While Angelique Kerber has enjoyed recent grand slam success, Germany hasn't produced a male champion in 22 years. Alexander Zverev is the man most likely to change that — but he refuses to get ahead of himself.
There have been 88 grand slams since Boris Becker won the Australian Open, the last of his six major titles, in 1996 and not once has a German man been able to repeat the feat.
More than half of those 88 have been won by Novak Djokovic, Roger Federer and Rafael Nadal. But with Djokovic struggling for form and Federer skipping the clay season to be fresh for the grass court season, Zverev, 21, is second only to the 'King of Clay' Nadal in the list of favorites to win the title at Roland Garros.
The world number 3 has enjoyed a strong start to the season, winning titles in Munich and Madrid and narrowly losing out to Nadal in Madrid last week. But as a player who's yet to reach the last eight in a major, he's wary of getting too far ahead of himself.
"I'm not trying to think ahead. I have done that before in grand slams, and I lost early," said Zverev as he prepares to start his campaign against Ricardas Berankis in the first round when the tournament begins on Sunday.
"It's obviously been a fantastic clay court season for me. You know, winning so many matches in a row, as well, over a period of Munich, Madrid, and Rome, was great coming in here. Obviously there is a lot of other great players playing here, Rafa, Novak, and everybody. They are all getting on top of their game. I think this is going to be a very interesting tournament."
Upset the established order
The loss to Nadal in Madrid, though partly attributed to a change in conditions following a mid-match rain break, did lead to Zverev, seeded 2, being asked about another statistic that some may feel will hinder his chances; he's never beaten a player ranked in the top 50 at a slam. "We all know I'm going to beat a top-50 player at some point in a grand slam. I mean, this is not something I worry about, to be honest," Zverev said.
Zverev heads a group of younger players including Austria's Dominic Thiem and Bulgaria's Grigor Dimitrov who are looking to upset the established order in Paris, where a player outside of the big three hasn't won since 2005 — Nadal alone has 10 French Open titles. Zverev feels that, despite the lack of a grand slam success, the future has arrived.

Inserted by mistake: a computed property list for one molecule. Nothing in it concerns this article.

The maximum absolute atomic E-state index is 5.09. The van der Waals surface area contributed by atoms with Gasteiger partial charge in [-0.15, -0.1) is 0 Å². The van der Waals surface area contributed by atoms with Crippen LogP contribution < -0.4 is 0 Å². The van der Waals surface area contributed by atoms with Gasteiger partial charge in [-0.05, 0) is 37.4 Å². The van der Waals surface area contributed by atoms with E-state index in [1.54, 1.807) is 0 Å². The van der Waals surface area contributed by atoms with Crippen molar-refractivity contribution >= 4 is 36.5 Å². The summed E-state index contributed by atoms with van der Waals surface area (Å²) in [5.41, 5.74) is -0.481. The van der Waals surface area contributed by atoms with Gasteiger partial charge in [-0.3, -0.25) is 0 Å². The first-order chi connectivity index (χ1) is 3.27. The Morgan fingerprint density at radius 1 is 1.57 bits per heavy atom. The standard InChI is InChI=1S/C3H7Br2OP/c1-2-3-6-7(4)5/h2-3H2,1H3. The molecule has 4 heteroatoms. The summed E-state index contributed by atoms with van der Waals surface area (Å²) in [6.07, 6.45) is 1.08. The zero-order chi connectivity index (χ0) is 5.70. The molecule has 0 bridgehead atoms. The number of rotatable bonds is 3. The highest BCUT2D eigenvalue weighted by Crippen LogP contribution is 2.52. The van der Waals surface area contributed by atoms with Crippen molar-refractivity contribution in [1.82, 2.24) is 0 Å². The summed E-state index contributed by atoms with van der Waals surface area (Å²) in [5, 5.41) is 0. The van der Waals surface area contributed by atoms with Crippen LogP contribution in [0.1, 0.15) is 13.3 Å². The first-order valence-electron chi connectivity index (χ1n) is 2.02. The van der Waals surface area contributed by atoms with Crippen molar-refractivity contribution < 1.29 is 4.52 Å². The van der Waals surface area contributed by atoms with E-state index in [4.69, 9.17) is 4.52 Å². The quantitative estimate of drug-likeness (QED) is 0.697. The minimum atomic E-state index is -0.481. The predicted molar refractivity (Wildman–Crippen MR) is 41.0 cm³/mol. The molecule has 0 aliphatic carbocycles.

"We have been talking about it for a few years now," he said. "I feel like the best of our generation are already kind of the current generation. They shouldn't be called next generation too much. I'm number 3 in the world right now."
Zverev is in the opposite half of the draw to Nadal but could cross paths with Thiem, Kei Nishikori and Stan Wawrinka. Older brother Mischa is also in the draw and will play compatriot Florian Mayer in round one.
Williams returns, Kerber in good spirits
There will be another all-German affair in the women's draw, with Angelique Kerber taking on Mona Barthel. After the joy of 2016 when she won both the Australian and US Open and lost in the final in Wimbledon, the 30-year-old has struggled to recapture her form.
She ended that year as world number 1 but has slid down the rankings — at one point dropping out of the top 20 altogether — but her new coach Wim Fissette says she is refreshed and raring to go.
"Angie felt a lot of pressure last year. With all the pressure on her, and also with all the off-court activities as well — because as No.1 you have to do so much more off court — she didn't feel fresh in her head last year," Fissette told wtatennis.com.
"But I feel that now she wants to go on the court and she loves playing tennis. She feels fresh again. After her first tournament last year, she felt as though she needed a holiday, and of course that's not the right feeling to have when you've just started the year. But I feel as though she loves the game a lot right now."
The mental improvement has seen her results improve, winning a title in Sydney before reaching the last four of the Australian Open and rising back to number 12 in the world. But there are plenty of strong contenders blocking her path to a third grand slam win.
Perhaps the most daunting of those is Serena Williams, who is back for her first grand slam since giving birth. Romania's Simona Halep, Elina Svitolina, of Ukraine, and Maria Sharapova, who has picked up form recently after struggling after her comeback from a doping ban just over a year ago.